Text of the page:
I found this a beautiful and challenging narrative of a mom who moved toward the violence in her community and discovered a love that transcends fear and death.  

Sunday, April 12, 2015

youth art team prepares for urban gallery installation

The Youth Art Team began a spring Urban Gallery project yesterday with a trip to Des Moines to learn about Public Art!

Thanks to David for giving his Saturday to lead us through the Historical Museum and help us to consider aspects of creating public art for our community.

The team stood in front of CARE, a trash receptacle that shares a message with the 6th Ave. Corridor Neighborhood.

An artist in the 6th Ave. Corridor Neighborhood encouraged the Youth Art Team to keep lifting their voices and sharing their ideas with our community.

We came home from Des Moines and met today for our first big learning and planning session.  Thanks to the Behrends Family for making team snacks and decorating them with awesome Scripture and pictures!

Heidi reminded the team what an urban gallery installation is all about.

Waterloo Historians, Bob Neymeyer and Annette Freeseman, led a tour through downtown Waterloo, sharing many interesting stories and pictures from the past.

After the downtown tour, four lifetime residents shared about their memories of Downtown.  They talked of going to the movies, shopping, and what life was like before cell phones.  They also spoke of the power of love to overcome adversity in life, how love can change even the hardest of hearts, and how love can overcome segregation and bring people together.  

Students recapped the day through sketches, lists, and sharing what stories and details had stuck with them from the tour and interviews.  
Our guests joined us in our closing prayer circle and Youth Art Team cheer.

Can't wait to see what God will inspire and create through this team, as they bring a message of hope and beauty to Downtown Waterloo.  Praying that it all points to the one who redeems and reconciles all things- Jesus!

Thursday, April 9, 2015

dietrich bonhoeffer

Today marks the 70th anniversary of Dietrich Bonhoeffer's death at the hand of the Nazis.  I read the book Bonhoeffer a few years back, and his life so emboldened me.  Disciple of Jesus, Prophet, Friend.  His life in the Kingdom of God was so compelling!  Some of my favorite quotes of his...

Peacemakers will bear the cross with their Lord, for peace was made at the cross.

We pray for big things and forget to give thanks for the ordinary, small (and yet really not small) gifts.

Silence in the face of evil is evil itself.  not to speak is to speak.  Not to act is to act.

You can only learn obedience by obeying.

The pursuit of purity is not about the suppression of lust, but about the reorientation of one's life to a larger goal.

There can only be a community of peace when it does not rest on lies and injustice.

Jesus calls men, not to a new religion, but to life.

The church is the church only when it exists for others.

When Christ calls a man, he bids him come and die.

We are not to simply bandage the wounds of victims beneath the wheels of injustice, we are to drive a spoke into the wheel itself.

Your life as a Christian should make nonbelievers question their disbelief in God.

May God in his mercy lead us through these times; but above all, may he lead us to himself.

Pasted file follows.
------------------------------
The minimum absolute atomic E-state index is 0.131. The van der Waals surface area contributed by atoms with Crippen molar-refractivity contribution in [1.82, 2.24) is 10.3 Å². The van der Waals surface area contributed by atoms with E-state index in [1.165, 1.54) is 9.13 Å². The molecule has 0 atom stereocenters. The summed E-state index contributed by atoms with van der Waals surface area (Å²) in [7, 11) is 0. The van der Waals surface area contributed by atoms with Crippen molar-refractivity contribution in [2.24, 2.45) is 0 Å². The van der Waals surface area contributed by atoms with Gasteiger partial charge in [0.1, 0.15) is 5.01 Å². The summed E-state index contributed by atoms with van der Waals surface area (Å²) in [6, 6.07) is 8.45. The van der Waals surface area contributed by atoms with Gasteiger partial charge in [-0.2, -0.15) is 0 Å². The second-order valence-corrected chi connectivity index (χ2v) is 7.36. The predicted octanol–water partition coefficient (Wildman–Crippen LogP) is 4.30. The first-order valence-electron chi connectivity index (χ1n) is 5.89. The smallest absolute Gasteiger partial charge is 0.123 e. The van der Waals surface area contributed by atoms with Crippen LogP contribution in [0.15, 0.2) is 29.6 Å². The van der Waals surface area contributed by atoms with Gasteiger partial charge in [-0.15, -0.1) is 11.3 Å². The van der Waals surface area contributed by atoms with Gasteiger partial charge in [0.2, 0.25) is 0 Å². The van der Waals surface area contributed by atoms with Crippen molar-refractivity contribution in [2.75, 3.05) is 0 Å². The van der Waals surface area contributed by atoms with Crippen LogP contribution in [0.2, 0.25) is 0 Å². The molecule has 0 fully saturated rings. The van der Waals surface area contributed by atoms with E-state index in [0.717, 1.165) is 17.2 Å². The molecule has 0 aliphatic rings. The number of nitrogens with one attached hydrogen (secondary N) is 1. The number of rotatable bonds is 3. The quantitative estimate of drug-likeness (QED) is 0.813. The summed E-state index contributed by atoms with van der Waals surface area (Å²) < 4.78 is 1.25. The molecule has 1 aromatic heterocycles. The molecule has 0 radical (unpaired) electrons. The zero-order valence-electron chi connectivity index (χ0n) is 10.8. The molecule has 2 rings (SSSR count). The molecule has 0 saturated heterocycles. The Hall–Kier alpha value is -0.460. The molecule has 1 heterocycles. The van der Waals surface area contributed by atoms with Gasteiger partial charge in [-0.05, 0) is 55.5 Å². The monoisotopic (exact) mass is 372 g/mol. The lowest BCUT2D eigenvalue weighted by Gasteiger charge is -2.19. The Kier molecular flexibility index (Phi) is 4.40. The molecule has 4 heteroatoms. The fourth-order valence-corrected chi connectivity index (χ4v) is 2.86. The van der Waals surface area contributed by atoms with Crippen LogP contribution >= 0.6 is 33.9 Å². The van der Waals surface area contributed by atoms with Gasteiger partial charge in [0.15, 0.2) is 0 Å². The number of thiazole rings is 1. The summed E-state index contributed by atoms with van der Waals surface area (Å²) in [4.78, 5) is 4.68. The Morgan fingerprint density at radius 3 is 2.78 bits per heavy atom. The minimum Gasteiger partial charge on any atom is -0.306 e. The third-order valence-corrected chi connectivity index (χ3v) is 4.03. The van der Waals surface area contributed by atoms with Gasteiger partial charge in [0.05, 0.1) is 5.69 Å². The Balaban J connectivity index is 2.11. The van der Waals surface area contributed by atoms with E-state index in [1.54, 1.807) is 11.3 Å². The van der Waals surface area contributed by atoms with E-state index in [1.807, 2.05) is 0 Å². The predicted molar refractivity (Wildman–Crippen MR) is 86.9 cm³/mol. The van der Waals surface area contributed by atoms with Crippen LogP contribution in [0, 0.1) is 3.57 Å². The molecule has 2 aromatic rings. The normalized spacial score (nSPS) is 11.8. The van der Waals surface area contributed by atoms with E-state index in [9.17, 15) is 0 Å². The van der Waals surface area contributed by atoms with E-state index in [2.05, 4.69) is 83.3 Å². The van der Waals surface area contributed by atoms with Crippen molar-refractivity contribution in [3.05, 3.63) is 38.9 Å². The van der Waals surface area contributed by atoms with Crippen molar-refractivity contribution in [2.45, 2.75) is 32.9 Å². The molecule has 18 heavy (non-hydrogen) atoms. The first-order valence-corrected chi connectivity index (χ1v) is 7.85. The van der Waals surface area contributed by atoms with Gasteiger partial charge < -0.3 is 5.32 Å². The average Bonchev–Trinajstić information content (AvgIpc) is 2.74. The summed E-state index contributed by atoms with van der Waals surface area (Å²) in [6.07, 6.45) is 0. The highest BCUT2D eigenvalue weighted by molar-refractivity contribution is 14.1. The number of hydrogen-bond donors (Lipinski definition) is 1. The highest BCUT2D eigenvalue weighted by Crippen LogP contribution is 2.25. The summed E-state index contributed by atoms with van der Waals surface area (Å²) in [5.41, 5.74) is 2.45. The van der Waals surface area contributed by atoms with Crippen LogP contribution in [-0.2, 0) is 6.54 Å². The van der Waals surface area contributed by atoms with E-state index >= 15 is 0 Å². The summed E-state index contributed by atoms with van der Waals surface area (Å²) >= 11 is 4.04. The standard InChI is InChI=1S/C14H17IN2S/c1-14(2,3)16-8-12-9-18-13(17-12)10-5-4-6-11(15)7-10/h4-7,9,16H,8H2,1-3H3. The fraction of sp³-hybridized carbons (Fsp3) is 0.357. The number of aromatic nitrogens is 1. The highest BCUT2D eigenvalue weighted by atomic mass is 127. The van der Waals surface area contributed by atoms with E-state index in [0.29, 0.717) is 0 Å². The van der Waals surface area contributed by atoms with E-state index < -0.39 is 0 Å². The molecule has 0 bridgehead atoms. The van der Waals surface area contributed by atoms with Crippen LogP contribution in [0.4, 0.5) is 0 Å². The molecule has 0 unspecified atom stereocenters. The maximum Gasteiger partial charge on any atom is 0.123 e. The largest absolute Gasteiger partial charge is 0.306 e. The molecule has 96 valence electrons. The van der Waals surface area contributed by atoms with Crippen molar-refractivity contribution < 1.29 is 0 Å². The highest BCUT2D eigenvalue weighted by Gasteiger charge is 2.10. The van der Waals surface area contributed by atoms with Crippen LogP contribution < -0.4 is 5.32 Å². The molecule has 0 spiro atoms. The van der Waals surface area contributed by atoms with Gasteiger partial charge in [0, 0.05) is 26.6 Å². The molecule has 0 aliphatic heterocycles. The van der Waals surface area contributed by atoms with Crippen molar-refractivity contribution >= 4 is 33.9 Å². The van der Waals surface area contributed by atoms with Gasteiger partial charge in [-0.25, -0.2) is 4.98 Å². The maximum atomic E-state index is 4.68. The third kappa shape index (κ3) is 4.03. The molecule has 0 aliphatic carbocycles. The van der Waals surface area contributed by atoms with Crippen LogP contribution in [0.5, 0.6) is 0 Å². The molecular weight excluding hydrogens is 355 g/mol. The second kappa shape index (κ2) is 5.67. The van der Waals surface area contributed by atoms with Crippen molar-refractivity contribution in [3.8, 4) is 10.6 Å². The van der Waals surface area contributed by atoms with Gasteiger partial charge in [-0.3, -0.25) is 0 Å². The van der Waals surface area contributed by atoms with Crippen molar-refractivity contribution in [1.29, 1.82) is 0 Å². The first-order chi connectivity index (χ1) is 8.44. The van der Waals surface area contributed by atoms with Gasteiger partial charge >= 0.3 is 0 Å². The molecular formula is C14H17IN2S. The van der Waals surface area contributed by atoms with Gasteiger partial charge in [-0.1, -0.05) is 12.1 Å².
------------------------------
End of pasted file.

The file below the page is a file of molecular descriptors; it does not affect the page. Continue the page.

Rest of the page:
Wednesday, March 11, 2015

Days for Girls

Orchard Hill Church friends recently produced reusable feminine hygiene kits for young women in Haiti so that they may continue their education and go about their lives in their community during their menstrual periods.  Orchard has a partnership with UCI in Haiti, and a team of Orchard college students will personally get to deliver these kits and provide some education with them next week.

This idea was conceived through Days for Girls, an organization that delivers washable feminine hygiene kits to girls in more than 60 countries so that they may attend school more regularly and complete more years of education.

Listening to the community and partnering to meet real felt needs!

Friday, March 6, 2015


I listened to this Rich Nathan audio teaching today while driving about town.  Loved so many points about being a both-and church.

Nathan talks about the past's Great Divorce of evangelism and social justice, and he spends time talking about the Church coming back to holistic, Biblical Christianity. He used some great examples from Scripture about the vertical and horizontal relationship of both-and.

In 1 King 18, Elijah confronted the fake prophets about idolatry (vertical sin) and then in 1 King 21, Elijah confronts King Ahab about stealing land and murdering Naboth (horizontal sin).  The prophets address idolatry and injustice.  Both-and.

In Micah 6:8, towards people we are to act justly and love mercy.  Towards God we are to walk humbly.  Both-and.

Jeremiah 19:4..  "For they have forsaken me and made this a place of foreign gods (vertical)..and they have filled this place with the blood of the innocent. (horizontal)"  Idolatry and injustice.  Both-and.

Love God.  Love people.  Both-and.

R. Nathan spends time talking about how great revivals and missionaries have always been about both-and, and then he finishes with two parables from the New Testament that depict the both-and nature of God's call and provision for us.

The Prodigal Son                                            The Good Samaritan

He was a victim of his own sin.                        He was a victim of the sins of others.

He modeled personal sin.                                 He modeled social sin.
God loves the lost.                                           God loves the least.
He was rescued by forgiveness.                         He was rescued by charity and justice.
Some refuse the call of evangelism.                   Some refuse the call of social justice.

The Church can offer Good News for those who are in bondage by their own sin and those who are also in bondage due to other people's sin.  Both-and.

Take a listen...he speaks well of a holistic Gospel.